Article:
# transfinite number

## Contents

## English[edit]

### Noun[edit]

**transfinite number** (*plural* **transfinite numbers**)

- (set theory) Cardinal or ordinal number which is larger than any finite, i.e. natural number. Often represented by the Hebrew letter aleph (ℵ) with a subscript 0, 1, etc.
**1961**, Jane Muir,*Of Men and Numbers: The Story of the Great Mathematicians*, Courier Dover Publications ↑ISBN, page 228- It will be recalled that Cantor called the first transfinite number ℵ
_{0}. He called the second transfinite number—the one describing the set of all real numbers— C. It has not been proved whether C is the next transfinite number after ℵ_{0}or whether another number exists between them.

- It will be recalled that Cantor called the first transfinite number ℵ
**1968**, B. T. Levšenko, "Spaces of transfinite dimensionality",*Fourteen Papers on Algebra, Topology, Algebraic and Differential Geometry*, American Mathematical Soc. ↑ISBN, page 141- Let be a bicompact of dimensionality . If is an isolated transfinite number, than
^{[sic]}at any point there exist arbitrarily small neighborhoods with boundaries of dimensionality .

- Let be a bicompact of dimensionality . If is an isolated transfinite number, than
**1990**, Joseph Warren Dauben,*Georg Cantor: His Mathematics and Philosophy of the Infinite*, Princeton University Press ↑ISBN, page 180- After all, it was the ordinals that made precise definition of the transfinite cardinals possible. And until Cantor had introduced the order types of transfinite number classes, he could not define precisely any transfinite cardinal beyond the first power.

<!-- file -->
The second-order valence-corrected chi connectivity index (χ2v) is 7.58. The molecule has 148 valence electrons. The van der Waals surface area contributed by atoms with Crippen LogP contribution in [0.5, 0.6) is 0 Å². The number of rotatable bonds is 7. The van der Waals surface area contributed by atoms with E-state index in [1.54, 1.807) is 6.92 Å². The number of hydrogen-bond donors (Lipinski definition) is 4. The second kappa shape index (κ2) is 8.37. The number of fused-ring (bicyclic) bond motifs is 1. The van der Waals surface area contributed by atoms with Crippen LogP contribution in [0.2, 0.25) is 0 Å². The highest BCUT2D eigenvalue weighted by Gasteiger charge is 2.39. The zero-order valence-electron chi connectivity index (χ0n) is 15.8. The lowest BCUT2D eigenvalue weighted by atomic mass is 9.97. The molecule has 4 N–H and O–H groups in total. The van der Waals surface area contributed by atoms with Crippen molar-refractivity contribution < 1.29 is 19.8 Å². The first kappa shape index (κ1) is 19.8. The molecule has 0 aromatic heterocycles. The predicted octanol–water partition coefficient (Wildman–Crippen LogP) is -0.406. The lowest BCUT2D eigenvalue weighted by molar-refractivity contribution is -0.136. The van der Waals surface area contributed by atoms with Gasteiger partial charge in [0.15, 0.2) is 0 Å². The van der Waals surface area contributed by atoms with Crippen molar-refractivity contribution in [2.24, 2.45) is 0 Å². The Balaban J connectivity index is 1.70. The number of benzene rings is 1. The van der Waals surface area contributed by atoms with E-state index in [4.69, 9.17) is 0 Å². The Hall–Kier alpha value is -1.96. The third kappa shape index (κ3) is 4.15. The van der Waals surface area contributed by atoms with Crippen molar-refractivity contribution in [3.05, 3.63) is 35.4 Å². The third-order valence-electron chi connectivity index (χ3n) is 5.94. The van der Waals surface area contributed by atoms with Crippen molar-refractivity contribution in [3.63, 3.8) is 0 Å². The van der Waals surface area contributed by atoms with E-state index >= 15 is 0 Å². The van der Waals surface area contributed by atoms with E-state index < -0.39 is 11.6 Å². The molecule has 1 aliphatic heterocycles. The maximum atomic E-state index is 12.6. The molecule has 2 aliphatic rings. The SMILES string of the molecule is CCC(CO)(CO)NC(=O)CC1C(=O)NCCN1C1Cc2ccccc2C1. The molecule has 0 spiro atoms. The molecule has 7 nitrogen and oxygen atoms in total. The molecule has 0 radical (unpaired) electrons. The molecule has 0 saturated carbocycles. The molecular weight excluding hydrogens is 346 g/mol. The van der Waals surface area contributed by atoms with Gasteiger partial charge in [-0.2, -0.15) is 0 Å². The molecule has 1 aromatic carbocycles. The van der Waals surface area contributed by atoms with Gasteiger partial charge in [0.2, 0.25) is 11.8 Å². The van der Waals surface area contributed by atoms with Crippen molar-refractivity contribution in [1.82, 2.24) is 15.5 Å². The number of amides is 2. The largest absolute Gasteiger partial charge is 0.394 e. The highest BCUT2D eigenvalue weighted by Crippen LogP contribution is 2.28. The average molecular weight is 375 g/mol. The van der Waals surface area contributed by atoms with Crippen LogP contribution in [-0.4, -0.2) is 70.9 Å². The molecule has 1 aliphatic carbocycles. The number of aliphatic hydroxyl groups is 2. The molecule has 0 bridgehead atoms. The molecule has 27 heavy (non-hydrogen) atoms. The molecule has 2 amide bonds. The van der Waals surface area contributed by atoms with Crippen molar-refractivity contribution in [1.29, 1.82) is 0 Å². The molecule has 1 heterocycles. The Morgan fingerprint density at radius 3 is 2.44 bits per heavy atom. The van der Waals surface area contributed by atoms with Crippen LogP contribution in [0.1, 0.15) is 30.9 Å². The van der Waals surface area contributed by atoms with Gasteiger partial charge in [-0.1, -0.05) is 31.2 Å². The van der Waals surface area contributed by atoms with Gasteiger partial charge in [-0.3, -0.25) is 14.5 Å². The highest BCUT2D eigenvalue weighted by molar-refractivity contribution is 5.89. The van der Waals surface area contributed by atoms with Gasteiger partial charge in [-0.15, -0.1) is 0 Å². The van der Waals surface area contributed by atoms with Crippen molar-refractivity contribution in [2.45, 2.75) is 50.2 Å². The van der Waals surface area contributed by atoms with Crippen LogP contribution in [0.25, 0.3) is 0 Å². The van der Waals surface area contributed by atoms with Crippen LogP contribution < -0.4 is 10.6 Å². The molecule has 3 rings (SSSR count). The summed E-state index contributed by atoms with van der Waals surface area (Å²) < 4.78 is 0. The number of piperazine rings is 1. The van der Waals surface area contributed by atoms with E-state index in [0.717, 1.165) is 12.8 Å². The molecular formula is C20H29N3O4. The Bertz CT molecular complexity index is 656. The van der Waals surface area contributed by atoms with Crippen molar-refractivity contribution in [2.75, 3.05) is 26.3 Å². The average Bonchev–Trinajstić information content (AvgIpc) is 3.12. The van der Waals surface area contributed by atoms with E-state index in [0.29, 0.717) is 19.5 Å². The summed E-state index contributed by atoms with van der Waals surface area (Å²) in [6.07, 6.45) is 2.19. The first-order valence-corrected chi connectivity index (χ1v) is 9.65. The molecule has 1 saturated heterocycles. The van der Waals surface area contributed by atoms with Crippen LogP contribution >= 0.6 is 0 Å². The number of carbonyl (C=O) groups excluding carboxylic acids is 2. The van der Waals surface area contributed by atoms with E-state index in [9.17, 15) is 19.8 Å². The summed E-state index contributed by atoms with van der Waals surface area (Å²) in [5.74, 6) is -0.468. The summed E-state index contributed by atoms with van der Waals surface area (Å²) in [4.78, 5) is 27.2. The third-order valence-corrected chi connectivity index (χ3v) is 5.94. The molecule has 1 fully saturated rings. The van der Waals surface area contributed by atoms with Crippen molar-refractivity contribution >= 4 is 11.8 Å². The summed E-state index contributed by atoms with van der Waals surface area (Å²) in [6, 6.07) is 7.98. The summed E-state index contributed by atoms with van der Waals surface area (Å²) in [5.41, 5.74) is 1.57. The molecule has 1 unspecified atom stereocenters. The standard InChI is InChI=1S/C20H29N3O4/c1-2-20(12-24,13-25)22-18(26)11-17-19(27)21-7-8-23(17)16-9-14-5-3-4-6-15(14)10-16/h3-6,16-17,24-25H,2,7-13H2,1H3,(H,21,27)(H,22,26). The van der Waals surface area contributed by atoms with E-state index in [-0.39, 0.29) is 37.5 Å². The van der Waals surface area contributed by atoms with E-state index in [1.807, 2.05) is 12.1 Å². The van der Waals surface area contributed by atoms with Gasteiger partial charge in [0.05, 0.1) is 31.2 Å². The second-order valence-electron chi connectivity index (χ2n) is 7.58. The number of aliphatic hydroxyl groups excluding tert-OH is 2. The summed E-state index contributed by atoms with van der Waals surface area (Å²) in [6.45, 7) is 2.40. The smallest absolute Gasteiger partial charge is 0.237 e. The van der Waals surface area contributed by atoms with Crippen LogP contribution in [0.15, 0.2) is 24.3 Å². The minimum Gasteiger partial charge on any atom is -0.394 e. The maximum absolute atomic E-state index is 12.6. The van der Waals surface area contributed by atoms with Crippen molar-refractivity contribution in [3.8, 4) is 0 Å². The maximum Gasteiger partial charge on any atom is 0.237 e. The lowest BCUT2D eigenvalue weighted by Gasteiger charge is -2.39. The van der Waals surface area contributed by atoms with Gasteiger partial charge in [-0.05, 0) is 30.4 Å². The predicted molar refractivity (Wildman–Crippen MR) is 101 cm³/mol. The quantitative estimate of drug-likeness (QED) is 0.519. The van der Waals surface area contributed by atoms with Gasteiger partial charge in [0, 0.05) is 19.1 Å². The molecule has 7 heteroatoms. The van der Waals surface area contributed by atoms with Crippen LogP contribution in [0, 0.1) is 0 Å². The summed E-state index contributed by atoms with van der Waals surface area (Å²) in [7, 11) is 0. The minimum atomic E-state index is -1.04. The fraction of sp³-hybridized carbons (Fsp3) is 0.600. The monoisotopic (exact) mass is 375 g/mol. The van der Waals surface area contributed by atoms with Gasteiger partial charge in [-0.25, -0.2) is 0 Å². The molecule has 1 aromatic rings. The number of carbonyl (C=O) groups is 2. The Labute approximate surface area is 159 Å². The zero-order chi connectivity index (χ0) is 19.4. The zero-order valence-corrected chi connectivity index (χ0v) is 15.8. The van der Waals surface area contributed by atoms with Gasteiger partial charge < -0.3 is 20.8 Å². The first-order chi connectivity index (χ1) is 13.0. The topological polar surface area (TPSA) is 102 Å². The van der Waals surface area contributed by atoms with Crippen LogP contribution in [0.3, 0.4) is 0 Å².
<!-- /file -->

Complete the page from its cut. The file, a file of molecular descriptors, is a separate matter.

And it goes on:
**2009**, John Tabak,*Numbers: Computers, Philosophers, and the Search for Meaning*, Infobase Publishing ↑ISBN, page 153- For example, does there exist a transfinite number that is strictly bigger than ℵ
_{0}and strictly smaller than ℵ_{1}? In this case an instance of this in between number is too big to be put into one-to-one correspondence with the set of natural numbers, and too small to be put into one-to-one correspondence with the set of real numbers.

- For example, does there exist a transfinite number that is strictly bigger than ℵ
**2012**, Benjamin Wardhaugh,*A Wealth of Numbers: An Anthology of 500 Years of Popular Mathematics Writing*, Princeton University Press ↑ISBN, page 136- Having demonstrated the existence of a one-to-one correspondence, we can conclude that the class of the squares of all the natural numbers has the same transfinite number as the class of all the natural numbers! This result is not what might have been anticipated, seeing that the second class is a proper subset of the first.